When a West Coast shipping company sought to up its game in sales prospecting, a consultant advised its executives to stop relying on cold-calling and email blasts and instead, try social selling, one of the best tools in the modern sales prospector’s toolkit.
“At first, there was a lot of skepticism because social media was perceived to be something that ‘kids play with’ as opposed to grown adults,” recalls Greg Alexander, CEO of SBI, which helped the company implement its social selling strategy. “But they got behind it and rolled it out, and it’s taken on a life of its own, and they’ve had great success.”
Modern prospecting techniques can make a big difference in whether your sales teams hear those critical words from potential customers: “I’m interested. When can we meet?” To get started, you’ll need a prospecting playbook, a how-to guide for executing the three main principles of modern prospecting: social selling, referral generation, and offline prospecting, says SBI Partner Matt Sharrers.
“The playbook is about enabling the sales force to execute social selling and do it at scale,” Sharrers explains. “So, inside the playbook, it’s one thing to create the design process; it’s another thing to actually have it trained and coached.”
Training teaches clients how to use the process; coaching takes them from beginner to expert. “What the playbook does is embed all that information into a tablet, like an iPad, and allow people to reference it when they’re in a sales call.”
Sounds good, but too often, companies skip this preparation tool, as a typical SBI case study reflects:
The client: A $485 million provider of enterprise information management software and services.
The problem: Only 28% of the company’s sales team members were reaching their quota.
The initial diagnosis: Quotas, surprisingly, were set correctly. Instead, the source of the client’s poor quota attainment was a pipeline-to-quota ratio of 7 to 1. That meant that even if sales team members closed 100% of their deals, which no sales team does, they would still miss their goal by 30%. “The pipeline,” Sharrers says of this client, “was clogged with the wrong types of accounts”—meaning customers unlikely to buy the product or unable to spend the volume that the client’s sales team needed.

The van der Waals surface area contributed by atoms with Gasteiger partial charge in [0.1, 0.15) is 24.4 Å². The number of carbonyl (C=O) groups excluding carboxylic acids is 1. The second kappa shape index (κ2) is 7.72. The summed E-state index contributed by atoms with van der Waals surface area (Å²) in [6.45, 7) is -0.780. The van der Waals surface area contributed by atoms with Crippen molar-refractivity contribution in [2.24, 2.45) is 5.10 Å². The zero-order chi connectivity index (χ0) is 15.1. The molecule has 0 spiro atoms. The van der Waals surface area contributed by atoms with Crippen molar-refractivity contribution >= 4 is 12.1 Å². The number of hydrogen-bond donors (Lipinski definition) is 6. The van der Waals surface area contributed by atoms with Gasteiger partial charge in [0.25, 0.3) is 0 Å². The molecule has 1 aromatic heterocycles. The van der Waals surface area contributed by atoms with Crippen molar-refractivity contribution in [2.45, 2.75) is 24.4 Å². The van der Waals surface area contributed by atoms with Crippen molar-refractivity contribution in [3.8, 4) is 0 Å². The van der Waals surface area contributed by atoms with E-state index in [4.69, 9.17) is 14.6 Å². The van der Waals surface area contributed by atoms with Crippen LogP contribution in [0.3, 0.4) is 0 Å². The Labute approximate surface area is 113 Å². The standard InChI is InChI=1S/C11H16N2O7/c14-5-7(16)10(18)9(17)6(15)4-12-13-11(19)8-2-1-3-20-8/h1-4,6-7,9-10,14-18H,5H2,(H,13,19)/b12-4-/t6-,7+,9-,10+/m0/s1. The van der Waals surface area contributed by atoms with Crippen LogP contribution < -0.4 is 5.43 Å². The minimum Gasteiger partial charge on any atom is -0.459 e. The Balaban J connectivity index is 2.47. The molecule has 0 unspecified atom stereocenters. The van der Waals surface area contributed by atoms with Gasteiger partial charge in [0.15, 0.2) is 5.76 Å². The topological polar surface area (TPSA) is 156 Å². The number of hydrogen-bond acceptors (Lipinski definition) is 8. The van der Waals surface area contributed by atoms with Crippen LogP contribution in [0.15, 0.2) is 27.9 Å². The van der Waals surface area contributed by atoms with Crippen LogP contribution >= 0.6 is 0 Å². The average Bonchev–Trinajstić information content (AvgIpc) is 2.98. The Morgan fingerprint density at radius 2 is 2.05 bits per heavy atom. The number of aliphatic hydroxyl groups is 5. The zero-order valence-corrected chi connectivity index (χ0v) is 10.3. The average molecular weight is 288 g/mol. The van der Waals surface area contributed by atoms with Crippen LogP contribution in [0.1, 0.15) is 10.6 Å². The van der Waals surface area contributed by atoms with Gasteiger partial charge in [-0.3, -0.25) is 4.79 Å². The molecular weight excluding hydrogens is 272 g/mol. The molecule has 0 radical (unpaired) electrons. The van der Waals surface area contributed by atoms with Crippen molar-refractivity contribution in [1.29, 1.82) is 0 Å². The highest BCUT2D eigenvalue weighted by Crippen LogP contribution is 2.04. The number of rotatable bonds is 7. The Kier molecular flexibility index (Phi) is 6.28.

The sales reps’ prospecting methods — cold calling and batch emailing — were clearly ineffective. So SBI’s strategy was to design and implement a custom-prospecting process that included:
- A prospecting methodology—a step-by-step process a sales representative can follow to generate interest with a decision-maker inside a tar- geted account.
- Prospecting courseware—use of the university system of 101/201/301, where sales team members are certified in prospecting methodology at increasingly challenging levels.
- Adoption plan—use of gamification techniques involving leader boards and prizes, to reward top performers and generate peer pressure to drive execution.
The results: The average number of sales appointments per representative rose from 6 to 11. Given the client company’s 200 representatives, this increase amounted to 1,000 more sales appointments per week, or 50,000 per year.
After you’ve created your playbook, you’ll need to categorize your sales team member by performance: superstars, perennial underperformers, who should be eliminated if possible, and inconsistent contributors, whose performance you can improve. Zero in on how this latter group can prioritize prospects, using the techniques of market segmentation, account segmentation, and buyer segmentation. Put things into categories, this technique advises: Which accounts will generate the most revenue in the shortest time? How do buyers in this group make purchase decisions?
“It’s not enough to say ‘I sell to the CFO,’ ‘I sell to the CIO,’” Sharrers says. “What you want to know is, what puts them into the market for your product or service? What are the questions they ask themselves as they move along their buyers’ journey?”